BEIJING :China’s factory activity in January is expected to have contracted more slowly than in December, a Reuters poll showed on Monday, with production hampered as workers continued to fall sick after the government dismantled its “zero-COVID” regime.”
While the “exit wave” of infections passed through the population and workforce faster than economists had anticipated, disruptions on production lines persisted.
The official manufacturing purchasing managers’ index (PMI) improved to 49.8 in January, compared with 47.0 in December, according to the median forecast of 25 economists polled by Reuters, reversing a downward trend running from September, but falling shy of breaking back into expansion territory.
An index reading above 50 indicates expansion in activity on a monthly basis and a reading below indicates contraction. The official manufacturing PMI, which largely focuses on big and state-owned firms, and its survey for the services sector, will be released on Tuesday.
The data is one of the first indicators from the National Bureau of Statistics of how the economy has managed following the end of China’s “zero-COVID” regime and over the week-long Lunar New Year festival, that ended on Friday. Many manufacturers had raised concerns that COVID infections among their workforce and seasonal factory closures would significantly impact industrial productivity for the month.
Eighty percent of people in China had already been infected with COVID-19 before festivities began, according to China’s chief epidemiologist, with the “exit wave” passing through the country faster than economists had anticipated and bringing fewer disruptions too.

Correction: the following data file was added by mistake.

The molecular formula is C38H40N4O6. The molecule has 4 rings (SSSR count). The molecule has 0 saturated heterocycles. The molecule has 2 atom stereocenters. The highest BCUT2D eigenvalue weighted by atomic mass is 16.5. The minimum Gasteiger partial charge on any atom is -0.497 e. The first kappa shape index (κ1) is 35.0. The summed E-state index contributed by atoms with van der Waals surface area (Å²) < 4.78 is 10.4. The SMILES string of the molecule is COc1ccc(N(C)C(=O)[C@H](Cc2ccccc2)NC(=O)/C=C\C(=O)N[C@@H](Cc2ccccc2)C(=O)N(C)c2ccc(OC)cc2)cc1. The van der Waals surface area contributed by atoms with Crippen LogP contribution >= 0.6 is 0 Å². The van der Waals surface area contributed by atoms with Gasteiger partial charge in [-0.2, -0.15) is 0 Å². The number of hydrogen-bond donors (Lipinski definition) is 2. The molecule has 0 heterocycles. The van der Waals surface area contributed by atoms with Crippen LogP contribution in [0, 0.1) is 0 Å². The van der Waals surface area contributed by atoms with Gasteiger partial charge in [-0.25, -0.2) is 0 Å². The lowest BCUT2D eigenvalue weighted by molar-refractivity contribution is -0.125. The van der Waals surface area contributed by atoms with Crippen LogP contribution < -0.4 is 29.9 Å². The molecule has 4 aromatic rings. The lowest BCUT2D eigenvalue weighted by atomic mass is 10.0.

“Early signs suggest that conditions improved in January,” according to a note from Capital Economics, “and any lingering supply-side issues will matter less at a time of year when factories wind down production in any case,” they added while forecasting a PMI reading of 50.0.
The world’s second-largest economy continues to face major external headwinds on the demand-side, however, with China’s export-orientated manufacturers continuing to report shrinking order books as fears of a global recession linger.
China’s cabinet pledged on Saturday to boost consumption as to help drive the economy’s recovery. Over the Lunar New Year holiday, consumption increased 12.2 per cent on the same period last year despite concerns that the services sector might be hobbled by staff shortages resulting from COVID.
The private sector Caixin manufacturing PMI, which centres more on small firms and coastal regions, will be published on Feb. 1. Analysts polled by Reuters expect a headline reading of 49.5, up from 49.0 in December.
(Polling by Madhumita Gokhale; Reporting by Joe Cash; Editing by Simon Cameron-Moore)